Sending data to pixels over 8 bundled (data) wires

corfoto4

Apprentice elf
Joined
Dec 23, 2020
Messages
52
Location
Perth, WA
Turns out I found a solution faster than I originally thought!
For each data line, I added a Null Pixel at the beginning to improve the voltage drop.

I have added a few photos of the power box that I created which will power and run the whole tree.
Thank you to everyone for all of your help!

 

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Skymaster

Crazy elf
Generous elf
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Dec 19, 2021
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176
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Western Sydney
Yes, pixels regenerate the data line and so using a null pixel is electrically is no different from using an F-Amp, Line Buffer chip or level shifter, however it does require it to be catered for in software, meaning you do need to let the system know that it's there, unlike the former options.
 

corfoto4

Apprentice elf
Joined
Dec 23, 2020
Messages
52
Location
Perth, WA
Yes, pixels regenerate the data line and so using a null pixel is electrically is no different from using an F-Amp, Line Buffer chip or level shifter, however it does require it to be catered for in software, meaning you do need to let the system know that it's there, unlike the former options.
I believe that WLED has a setting for this (skip 1st LED) which is very useful.
 

corfoto4

Apprentice elf
Joined
Dec 23, 2020
Messages
52
Location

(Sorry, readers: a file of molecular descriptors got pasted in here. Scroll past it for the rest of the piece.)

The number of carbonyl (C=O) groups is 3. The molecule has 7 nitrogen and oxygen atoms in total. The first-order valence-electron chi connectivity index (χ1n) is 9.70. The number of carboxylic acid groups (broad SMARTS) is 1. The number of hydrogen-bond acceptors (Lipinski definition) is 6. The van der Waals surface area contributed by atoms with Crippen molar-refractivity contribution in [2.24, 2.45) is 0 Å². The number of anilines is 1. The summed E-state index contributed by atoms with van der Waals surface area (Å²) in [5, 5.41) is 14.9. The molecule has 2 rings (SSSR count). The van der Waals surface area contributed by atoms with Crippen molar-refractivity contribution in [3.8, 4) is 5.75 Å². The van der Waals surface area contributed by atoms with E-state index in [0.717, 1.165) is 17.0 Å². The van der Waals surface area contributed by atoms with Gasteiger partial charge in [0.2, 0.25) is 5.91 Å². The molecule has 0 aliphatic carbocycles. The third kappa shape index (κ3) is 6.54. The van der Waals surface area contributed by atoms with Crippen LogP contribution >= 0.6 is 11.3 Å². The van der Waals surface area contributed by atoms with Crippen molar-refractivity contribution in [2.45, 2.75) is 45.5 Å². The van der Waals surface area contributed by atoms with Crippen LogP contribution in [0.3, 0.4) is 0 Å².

Perth, WA
I have an update.

I am no longer trying to send the data over a UTP cable. I have scrapped the idea of using Esps and I have purchased a Kulp 32A-B. I have replaced 2 runs of the cheap retic wire from the controller to the first pixel with an 18AWG hookup wire.

The wire run from the controller to the first pixel is about 4m and each run controls 400 pixels each.

9 times out of 10 it works flawlessly. However, when most of the pixels are active, I get flickering as well as inverting colours. So it shows the correct effects and colours but then it flickers or the colours invert. I.e. red sometimes changes to green. And yellow can change to blue. I am testing this with the fire effect on xlights with snow rising like smoke. I have tested the Butterfly effect and have similar results.

I don't see what I am doing wrong. Does anyone know what my problem maybe?

Thank you. Please let me know if you would like pictures or videos of the setup.
 

merryoncherry

Full time elf
Generous elf
Joined
Apr 2, 2022
Messages
117
Could you remind me, are you using 5V or 12V pixels?

I have always suspected this was an issue with the data, V+, and V- voltages changing in relation to each other as the current changes and resistance causes the voltage to increase/decrease.

Switching or ramping full white is the fastest way to test this. If it flickers or locks you'll find out quickly.

This is why the null pixel or f amp was suggested. At one point it sounded like it was helping? Ought to be easy to add more and see if it helps. Some diagram might show the pixel load and wire lengths, which would tell where it might go, or just try a few places. Trial and error works for me.
 

TerryK

Retired Elf
Joined
Feb 9, 2020
Messages
555
Location
West Central Ohio
...
9 times out of 10 it works flawlessly. However, when most of the pixels are active, I get flickering as well as ...
This is an indication that voltage drop in the V- or GND pixel wiring is causing the Data Signal to lose its reference (to the V- wire).